Radio Astronomy Crossword Puzzle in SARA Journal, April/May 2007 Issue
Puzzle Clues and Template
(Oct 24, 2004; solutions posted Dec 1, 2004)
The object of this astronomy-related word puzzle is to determine the two rhyming words answer from the clues provided. At
least 50% of each word rhymes phonetically with the other. Though more than one answer is possible, I haven't thought of them,
but you might.
Though clever answers are sought, some are a little corny. Occasionally, poetic license is used to flex the grammar rules.
See some good examples below; I try to avoid bad examples. To provide some direction, the syllabic count for each word in
the answer is shown in parenthesis, as well as a subjective index from 1 to 5 showing the relative level of difficulty with
5 being the most challenging. More than half are fairly easy.
(a) Lunar summer (1/1:1) June Moon (phonetic rhyme)
(b) Round eyepiece (1/3:3) circular ocular (descriptive)
(c) Pink Floyd Album (3/4:3) "Astronomy Domini" (rhyme not strictly preserved)
(d) Old scintillating star (1/2:2) twinkle wrinkle (silly; forced)
(e) Birth of a star (3/2:2) fusion union (rhyme weak; obscure)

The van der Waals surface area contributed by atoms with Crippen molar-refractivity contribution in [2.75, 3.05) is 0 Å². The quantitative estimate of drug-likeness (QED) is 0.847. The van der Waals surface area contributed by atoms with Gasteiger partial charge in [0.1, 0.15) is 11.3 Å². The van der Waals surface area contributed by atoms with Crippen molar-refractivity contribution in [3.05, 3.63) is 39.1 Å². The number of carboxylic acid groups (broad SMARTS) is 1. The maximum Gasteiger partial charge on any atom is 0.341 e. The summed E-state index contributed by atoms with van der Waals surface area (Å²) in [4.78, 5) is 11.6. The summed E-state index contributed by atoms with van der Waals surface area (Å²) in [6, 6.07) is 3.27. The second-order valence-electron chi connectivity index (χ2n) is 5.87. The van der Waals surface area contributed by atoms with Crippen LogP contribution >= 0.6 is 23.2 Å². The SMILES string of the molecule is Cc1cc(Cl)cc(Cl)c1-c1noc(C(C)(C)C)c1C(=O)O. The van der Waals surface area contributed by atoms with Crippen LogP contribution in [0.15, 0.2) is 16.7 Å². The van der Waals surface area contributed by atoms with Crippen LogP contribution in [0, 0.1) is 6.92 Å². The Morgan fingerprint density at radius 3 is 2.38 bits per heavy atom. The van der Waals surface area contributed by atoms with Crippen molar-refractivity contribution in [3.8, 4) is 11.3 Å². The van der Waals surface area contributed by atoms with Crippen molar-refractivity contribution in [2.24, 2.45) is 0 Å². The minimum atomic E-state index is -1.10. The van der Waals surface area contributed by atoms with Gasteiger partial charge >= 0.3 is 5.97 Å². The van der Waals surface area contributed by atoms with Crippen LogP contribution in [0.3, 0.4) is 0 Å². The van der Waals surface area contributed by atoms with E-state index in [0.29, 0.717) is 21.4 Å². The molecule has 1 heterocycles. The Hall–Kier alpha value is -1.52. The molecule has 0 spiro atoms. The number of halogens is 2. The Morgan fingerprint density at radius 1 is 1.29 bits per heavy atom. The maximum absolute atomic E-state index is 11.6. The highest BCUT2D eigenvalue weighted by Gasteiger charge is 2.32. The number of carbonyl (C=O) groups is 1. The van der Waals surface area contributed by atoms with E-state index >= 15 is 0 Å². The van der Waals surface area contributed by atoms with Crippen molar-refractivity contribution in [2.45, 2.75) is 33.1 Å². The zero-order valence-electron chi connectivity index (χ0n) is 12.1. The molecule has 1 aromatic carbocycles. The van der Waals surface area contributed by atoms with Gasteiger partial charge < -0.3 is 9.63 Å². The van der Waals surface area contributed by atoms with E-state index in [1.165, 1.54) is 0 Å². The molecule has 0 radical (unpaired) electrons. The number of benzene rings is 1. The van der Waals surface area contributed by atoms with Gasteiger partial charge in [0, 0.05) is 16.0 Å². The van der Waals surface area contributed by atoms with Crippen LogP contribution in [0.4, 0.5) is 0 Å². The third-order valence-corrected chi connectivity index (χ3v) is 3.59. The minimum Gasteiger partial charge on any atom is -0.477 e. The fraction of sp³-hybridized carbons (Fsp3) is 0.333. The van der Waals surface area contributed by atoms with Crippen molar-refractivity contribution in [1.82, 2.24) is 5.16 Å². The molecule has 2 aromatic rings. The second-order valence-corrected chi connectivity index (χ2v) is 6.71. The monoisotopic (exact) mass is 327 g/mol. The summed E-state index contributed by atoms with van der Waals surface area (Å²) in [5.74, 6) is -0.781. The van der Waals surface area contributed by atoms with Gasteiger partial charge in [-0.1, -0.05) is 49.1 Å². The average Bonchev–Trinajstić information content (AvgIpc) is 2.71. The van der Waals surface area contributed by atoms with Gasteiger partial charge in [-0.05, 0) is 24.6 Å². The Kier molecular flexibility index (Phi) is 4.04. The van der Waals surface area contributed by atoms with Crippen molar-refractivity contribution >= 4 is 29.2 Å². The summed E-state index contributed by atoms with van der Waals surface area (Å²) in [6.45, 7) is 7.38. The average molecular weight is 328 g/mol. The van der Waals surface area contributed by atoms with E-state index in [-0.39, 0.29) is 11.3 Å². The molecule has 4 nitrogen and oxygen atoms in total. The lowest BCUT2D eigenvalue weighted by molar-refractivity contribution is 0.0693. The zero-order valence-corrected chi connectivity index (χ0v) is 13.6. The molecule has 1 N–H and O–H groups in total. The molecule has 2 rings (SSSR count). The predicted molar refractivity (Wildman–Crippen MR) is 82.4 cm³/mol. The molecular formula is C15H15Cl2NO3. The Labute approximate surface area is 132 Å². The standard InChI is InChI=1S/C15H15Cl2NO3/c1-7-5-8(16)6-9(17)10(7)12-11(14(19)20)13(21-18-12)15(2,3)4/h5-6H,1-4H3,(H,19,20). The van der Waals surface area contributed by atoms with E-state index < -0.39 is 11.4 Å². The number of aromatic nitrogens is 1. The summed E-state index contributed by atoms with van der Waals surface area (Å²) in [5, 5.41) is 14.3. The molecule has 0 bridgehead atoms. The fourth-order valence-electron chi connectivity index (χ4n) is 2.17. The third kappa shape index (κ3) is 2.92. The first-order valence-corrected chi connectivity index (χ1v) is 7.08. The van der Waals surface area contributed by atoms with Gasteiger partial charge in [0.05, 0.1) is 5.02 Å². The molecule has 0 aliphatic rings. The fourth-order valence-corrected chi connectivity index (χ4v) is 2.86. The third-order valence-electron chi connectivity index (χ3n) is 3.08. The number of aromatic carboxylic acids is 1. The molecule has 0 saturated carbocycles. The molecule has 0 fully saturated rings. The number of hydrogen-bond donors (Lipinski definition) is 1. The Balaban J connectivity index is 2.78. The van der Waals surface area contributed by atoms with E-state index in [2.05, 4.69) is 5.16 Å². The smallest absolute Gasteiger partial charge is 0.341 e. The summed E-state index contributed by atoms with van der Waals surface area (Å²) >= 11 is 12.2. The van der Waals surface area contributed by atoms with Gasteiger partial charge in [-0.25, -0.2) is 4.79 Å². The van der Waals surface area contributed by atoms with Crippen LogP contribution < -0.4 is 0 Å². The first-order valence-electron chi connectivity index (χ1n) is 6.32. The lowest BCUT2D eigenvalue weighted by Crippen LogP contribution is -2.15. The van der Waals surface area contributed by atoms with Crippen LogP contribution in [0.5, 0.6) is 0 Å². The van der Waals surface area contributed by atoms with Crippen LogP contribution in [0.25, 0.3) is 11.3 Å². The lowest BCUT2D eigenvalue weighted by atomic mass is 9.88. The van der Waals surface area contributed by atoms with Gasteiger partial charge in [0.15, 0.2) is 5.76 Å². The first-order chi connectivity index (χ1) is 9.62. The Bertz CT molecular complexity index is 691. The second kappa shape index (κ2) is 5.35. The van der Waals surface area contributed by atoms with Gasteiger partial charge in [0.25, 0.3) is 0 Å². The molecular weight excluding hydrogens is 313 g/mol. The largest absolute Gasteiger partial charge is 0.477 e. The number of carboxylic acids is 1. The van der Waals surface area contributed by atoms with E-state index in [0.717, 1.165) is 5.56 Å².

(f) Extended leave (of sorts) (4/2:2) Barlow furlough (very silly; obscure)
(g) Musical Sun (5/1:1) GONG song (very obscure)
(1) Sidewalk astronomy tool (1/1:1)
(2) US/USSR competition (1/1:1)
(3) Puzzling solar track (4/4:3)
(4) Pioneering moon rocket (2/2:2)
(5) Basement of stars (1/2:2)
(6) Zodiac names (2/4:4)
(7) German oculars (2/1:1)
(8) Human vessels (1/1:1)
(9) This dog means business (1/3:3)
(10) Bear at the stream (2/2:2)
(11) Milky Way (3/2:3)
(12) Supernova sequence (3/3:3)
(13) Bright pair (4/3:4)
(14) Dusty veil (3/1:1)
(15) Light glow from M45 (4/2:2)
(16) Collimation preserved (4/1:1)
(17) Candied planets (1/1:1)
(18) Yerkes' inclinometer (3/3:3)
(19) Hawaiian pilgrimage (1/1:1)
(20) Space telescope cataract (2/2:2)
(21) Moon bobbing and nodding (4/3:3)
(22) Freeze frame cover-ups (5/2:1)
(23) Neptune's reflected color (1/1:1)
(24) Inner solar system legacy of "Oort
(25) Lunar rover transport (3/2:2)
(26) Time for meteors (2/2:2)
|ASTRONOMY CROSSWORD PUZZLE #2 (August 2004)
The theme of this puzzle is our Dark Skies and about light
pollution. Some clues are general astronomy. This puzzle is easier than the first.
|DARK SKIES THEME
1. Hipparchus scale (abbv.); also light shunned at star parties unless equipped with red filter.
3. Not first.
7. May see flashing lights and hear sounds here.
9. A riddle to a scientist.
11. A kind of elemental spectroscopy. Knudsen, Kirchoff, and others laid the groundwork.
12. Shield for a security light (2 words).
15. Orion the hunter could be considered this if the lion is interpreted a shield.
16. A trip to here may be necessary if one looks at the sun through a telescope without a filter.
17. Monetary unit for the Subaru telescope.
18. An oxygen, sulfur, and selenium "groupie"; only formed in a supernova.